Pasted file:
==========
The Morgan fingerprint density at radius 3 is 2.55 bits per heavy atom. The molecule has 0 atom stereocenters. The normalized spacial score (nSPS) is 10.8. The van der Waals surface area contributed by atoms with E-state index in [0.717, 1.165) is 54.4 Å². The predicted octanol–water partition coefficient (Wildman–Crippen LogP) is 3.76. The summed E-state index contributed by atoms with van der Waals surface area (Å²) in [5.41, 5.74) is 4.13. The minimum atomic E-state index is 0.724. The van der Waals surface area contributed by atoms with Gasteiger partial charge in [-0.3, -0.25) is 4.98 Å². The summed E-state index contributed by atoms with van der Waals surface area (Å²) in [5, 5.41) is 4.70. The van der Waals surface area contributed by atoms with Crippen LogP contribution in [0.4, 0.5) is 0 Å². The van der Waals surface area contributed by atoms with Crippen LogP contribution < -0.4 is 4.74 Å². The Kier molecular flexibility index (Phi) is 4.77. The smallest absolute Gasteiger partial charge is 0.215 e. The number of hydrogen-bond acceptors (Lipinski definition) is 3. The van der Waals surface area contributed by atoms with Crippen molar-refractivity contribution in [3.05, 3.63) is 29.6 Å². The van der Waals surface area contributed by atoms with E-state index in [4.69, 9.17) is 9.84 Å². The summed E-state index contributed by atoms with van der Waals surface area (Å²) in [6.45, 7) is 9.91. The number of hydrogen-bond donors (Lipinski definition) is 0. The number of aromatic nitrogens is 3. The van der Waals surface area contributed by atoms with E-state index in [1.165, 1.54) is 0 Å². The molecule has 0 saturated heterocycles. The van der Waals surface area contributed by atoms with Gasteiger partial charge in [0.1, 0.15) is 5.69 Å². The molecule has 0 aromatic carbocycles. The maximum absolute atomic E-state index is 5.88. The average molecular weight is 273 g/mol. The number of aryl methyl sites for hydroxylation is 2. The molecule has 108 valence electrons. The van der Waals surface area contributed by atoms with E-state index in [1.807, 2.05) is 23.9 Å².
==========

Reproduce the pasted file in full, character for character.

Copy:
The Morgan fingerprint density at radius 3 is 2.55 bits per heavy atom. The molecule has 0 atom stereocenters. The normalized spacial score (nSPS) is 10.8. The van der Waals surface area contributed by atoms with E-state index in [0.717, 1.165) is 54.4 Å². The predicted octanol–water partition coefficient (Wildman–Crippen LogP) is 3.76. The summed E-state index contributed by atoms with van der Waals surface area (Å²) in [5.41, 5.74) is 4.13. The minimum atomic E-state index is 0.724. The van der Waals surface area contributed by atoms with Gasteiger partial charge in [-0.3, -0.25) is 4.98 Å². The summed E-state index contributed by atoms with van der Waals surface area (Å²) in [5, 5.41) is 4.70. The van der Waals surface area contributed by atoms with Crippen LogP contribution in [0.4, 0.5) is 0 Å². The van der Waals surface area contributed by atoms with Crippen LogP contribution < -0.4 is 4.74 Å². The Kier molecular flexibility index (Phi) is 4.77. The smallest absolute Gasteiger partial charge is 0.215 e. The number of hydrogen-bond acceptors (Lipinski definition) is 3. The van der Waals surface area contributed by atoms with Crippen molar-refractivity contribution in [3.05, 3.63) is 29.6 Å². The van der Waals surface area contributed by atoms with E-state index in [4.69, 9.17) is 9.84 Å². The summed E-state index contributed by atoms with van der Waals surface area (Å²) in [6.45, 7) is 9.91. The number of hydrogen-bond donors (Lipinski definition) is 0. The number of aromatic nitrogens is 3. The van der Waals surface area contributed by atoms with E-state index in [1.165, 1.54) is 0 Å². The molecule has 0 saturated heterocycles. The van der Waals surface area contributed by atoms with Gasteiger partial charge in [0.1, 0.15) is 5.69 Å². The molecule has 0 aromatic carbocycles. The maximum absolute atomic E-state index is 5.88. The average molecular weight is 273 g/mol. The number of aryl methyl sites for hydroxylation is 2. The molecule has 108 valence electrons. The van der Waals surface area contributed by atoms with E-state index in [1.807, 2.05) is 23.9 Å².